Chapter

Hazlitt, Hunt, and Cockney Conversability

Jon Mee

in Conversable Worlds

Published in print September 2011 | ISBN: 9780199591749
Published online January 2012 | e-ISBN: 9780191731433 | DOI: http://dx.doi.org/10.1093/acprof:oso/9780199591749.003.0007
Hazlitt, Hunt, and Cockney Conversability

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This chapter examines the conversable world of the ‘Cockney’ writers associated with Leigh Hunt and, particularly, William Hazlitt. It discusses both Cockney sociability and the ideas of conversation developed in their writing. Hunt’s construction of a conversational persona in The Examiner is explored and ‘the Round Table’ metaphor discussed. Hunt persona develops a chatty and often domestic idea of conversation, sometimes blended with a yearning for a richly imagined chivalric past. Hazlitt’s understanding of ‘the Round Table’ calls taproom conversation more into view. His essays develop the idea of conversation as a form of collision, structured around opposition as a structural principle in politics and in style. These ideas are related to Hazlitt’s background in Rational Dissent, which often appears in his essays as a lost world. The final section addresses Liber Amoris and Hazlitt’s anxieties about the feminization of culture, suggesting they represent a betrayal of his openness to the hazard of conversation elsewhere in his writing.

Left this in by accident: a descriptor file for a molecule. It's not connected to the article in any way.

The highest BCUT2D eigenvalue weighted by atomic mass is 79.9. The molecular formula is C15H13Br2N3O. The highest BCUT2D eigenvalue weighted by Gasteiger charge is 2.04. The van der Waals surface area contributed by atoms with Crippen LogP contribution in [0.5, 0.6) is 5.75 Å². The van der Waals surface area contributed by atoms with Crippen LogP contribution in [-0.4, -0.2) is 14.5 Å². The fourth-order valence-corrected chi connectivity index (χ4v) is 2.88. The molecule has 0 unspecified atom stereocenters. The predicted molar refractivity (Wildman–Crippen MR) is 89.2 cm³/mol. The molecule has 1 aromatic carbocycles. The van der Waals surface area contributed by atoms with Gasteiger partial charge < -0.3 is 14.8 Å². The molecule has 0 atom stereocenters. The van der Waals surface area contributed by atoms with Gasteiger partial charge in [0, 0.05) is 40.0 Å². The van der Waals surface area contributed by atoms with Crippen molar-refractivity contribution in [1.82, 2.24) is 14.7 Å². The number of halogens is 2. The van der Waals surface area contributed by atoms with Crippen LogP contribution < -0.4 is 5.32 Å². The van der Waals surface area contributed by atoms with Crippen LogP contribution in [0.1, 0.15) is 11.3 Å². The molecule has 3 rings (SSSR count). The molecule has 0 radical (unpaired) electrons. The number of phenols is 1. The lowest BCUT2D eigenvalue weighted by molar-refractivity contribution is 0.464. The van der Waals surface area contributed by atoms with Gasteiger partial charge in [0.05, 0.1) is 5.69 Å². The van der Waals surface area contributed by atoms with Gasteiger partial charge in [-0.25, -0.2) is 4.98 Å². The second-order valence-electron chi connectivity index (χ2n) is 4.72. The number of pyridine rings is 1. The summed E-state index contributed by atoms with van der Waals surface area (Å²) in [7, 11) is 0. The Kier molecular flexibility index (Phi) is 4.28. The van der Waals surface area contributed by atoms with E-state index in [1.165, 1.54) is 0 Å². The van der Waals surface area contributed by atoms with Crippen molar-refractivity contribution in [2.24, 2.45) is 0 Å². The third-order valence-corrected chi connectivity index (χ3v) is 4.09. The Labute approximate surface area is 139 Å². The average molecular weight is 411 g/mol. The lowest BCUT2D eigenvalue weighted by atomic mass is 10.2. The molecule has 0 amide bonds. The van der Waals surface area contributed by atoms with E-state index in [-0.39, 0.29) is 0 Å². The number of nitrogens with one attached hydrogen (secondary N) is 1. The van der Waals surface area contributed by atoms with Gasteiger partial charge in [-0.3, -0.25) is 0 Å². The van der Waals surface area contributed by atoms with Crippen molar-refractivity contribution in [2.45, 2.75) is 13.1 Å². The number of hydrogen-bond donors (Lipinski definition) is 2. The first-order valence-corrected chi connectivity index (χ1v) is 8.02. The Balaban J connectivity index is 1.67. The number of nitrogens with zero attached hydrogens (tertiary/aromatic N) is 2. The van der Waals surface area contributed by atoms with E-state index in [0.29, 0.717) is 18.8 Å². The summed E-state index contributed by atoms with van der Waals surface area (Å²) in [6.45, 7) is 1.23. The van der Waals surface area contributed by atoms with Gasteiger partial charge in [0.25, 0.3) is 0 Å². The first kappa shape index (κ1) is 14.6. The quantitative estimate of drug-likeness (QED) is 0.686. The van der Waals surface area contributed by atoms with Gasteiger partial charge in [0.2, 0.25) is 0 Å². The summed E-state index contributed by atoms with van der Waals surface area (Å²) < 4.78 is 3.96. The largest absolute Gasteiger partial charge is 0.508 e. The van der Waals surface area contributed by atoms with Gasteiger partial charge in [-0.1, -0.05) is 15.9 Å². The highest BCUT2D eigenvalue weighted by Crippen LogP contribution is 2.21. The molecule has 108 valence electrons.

Keywords: Hazlitt; Hunt; Lamb; Keats; ‘Cockney’ Culture; The Examiner; essays; lecturing; domestic social circles; drink and sociability; feminization of culture

Chapter.  18872 words.  Illustrated.

Subjects: Literary Studies (1500 to 1800)

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